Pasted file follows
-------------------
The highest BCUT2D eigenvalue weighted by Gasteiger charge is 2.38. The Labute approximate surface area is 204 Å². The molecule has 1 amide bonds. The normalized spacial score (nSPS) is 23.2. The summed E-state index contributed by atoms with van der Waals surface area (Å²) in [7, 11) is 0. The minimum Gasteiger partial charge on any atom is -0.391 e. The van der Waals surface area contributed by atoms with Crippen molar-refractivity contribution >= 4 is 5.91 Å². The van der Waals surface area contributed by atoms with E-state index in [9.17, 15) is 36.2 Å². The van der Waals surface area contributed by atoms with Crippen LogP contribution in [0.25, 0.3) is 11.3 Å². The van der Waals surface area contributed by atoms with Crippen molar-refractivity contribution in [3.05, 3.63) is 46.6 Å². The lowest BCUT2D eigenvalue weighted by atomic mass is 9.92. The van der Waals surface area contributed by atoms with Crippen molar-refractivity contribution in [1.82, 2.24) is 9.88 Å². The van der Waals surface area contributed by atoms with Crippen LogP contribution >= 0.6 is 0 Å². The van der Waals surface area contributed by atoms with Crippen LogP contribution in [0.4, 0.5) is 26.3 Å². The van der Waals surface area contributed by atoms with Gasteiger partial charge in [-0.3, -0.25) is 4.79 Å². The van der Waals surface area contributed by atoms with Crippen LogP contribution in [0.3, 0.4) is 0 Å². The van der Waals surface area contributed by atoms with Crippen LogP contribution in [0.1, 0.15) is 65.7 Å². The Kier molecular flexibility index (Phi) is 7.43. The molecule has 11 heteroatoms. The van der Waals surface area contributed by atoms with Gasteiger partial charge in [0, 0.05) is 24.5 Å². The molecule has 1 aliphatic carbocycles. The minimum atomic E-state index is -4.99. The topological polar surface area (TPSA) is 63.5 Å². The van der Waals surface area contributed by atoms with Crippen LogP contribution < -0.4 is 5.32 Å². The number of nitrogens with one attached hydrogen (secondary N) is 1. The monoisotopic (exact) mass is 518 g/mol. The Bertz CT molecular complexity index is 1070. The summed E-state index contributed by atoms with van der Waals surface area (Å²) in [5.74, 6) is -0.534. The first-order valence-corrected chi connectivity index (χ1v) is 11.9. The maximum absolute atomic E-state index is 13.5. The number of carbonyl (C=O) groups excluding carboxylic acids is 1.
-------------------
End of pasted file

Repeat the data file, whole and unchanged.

The highest BCUT2D eigenvalue weighted by Gasteiger charge is 2.38. The Labute approximate surface area is 204 Å². The molecule has 1 amide bonds. The normalized spacial score (nSPS) is 23.2. The summed E-state index contributed by atoms with van der Waals surface area (Å²) in [7, 11) is 0. The minimum Gasteiger partial charge on any atom is -0.391 e. The van der Waals surface area contributed by atoms with Crippen molar-refractivity contribution >= 4 is 5.91 Å². The van der Waals surface area contributed by atoms with E-state index in [9.17, 15) is 36.2 Å². The van der Waals surface area contributed by atoms with Crippen LogP contribution in [0.25, 0.3) is 11.3 Å². The van der Waals surface area contributed by atoms with Crippen molar-refractivity contribution in [3.05, 3.63) is 46.6 Å². The lowest BCUT2D eigenvalue weighted by atomic mass is 9.92. The van der Waals surface area contributed by atoms with Crippen molar-refractivity contribution in [1.82, 2.24) is 9.88 Å². The van der Waals surface area contributed by atoms with Crippen LogP contribution >= 0.6 is 0 Å². The van der Waals surface area contributed by atoms with Crippen LogP contribution in [0.4, 0.5) is 26.3 Å². The van der Waals surface area contributed by atoms with Gasteiger partial charge in [-0.3, -0.25) is 4.79 Å². The van der Waals surface area contributed by atoms with Crippen LogP contribution in [0.3, 0.4) is 0 Å². The van der Waals surface area contributed by atoms with Crippen LogP contribution in [0.1, 0.15) is 65.7 Å². The Kier molecular flexibility index (Phi) is 7.43. The molecule has 11 heteroatoms. The van der Waals surface area contributed by atoms with Gasteiger partial charge in [0, 0.05) is 24.5 Å². The molecule has 1 aliphatic carbocycles. The minimum atomic E-state index is -4.99. The topological polar surface area (TPSA) is 63.5 Å². The van der Waals surface area contributed by atoms with Crippen LogP contribution < -0.4 is 5.32 Å². The number of nitrogens with one attached hydrogen (secondary N) is 1. The monoisotopic (exact) mass is 518 g/mol. The Bertz CT molecular complexity index is 1070. The summed E-state index contributed by atoms with van der Waals surface area (Å²) in [5.74, 6) is -0.534. The first-order valence-corrected chi connectivity index (χ1v) is 11.9. The maximum absolute atomic E-state index is 13.5. The number of carbonyl (C=O) groups excluding carboxylic acids is 1.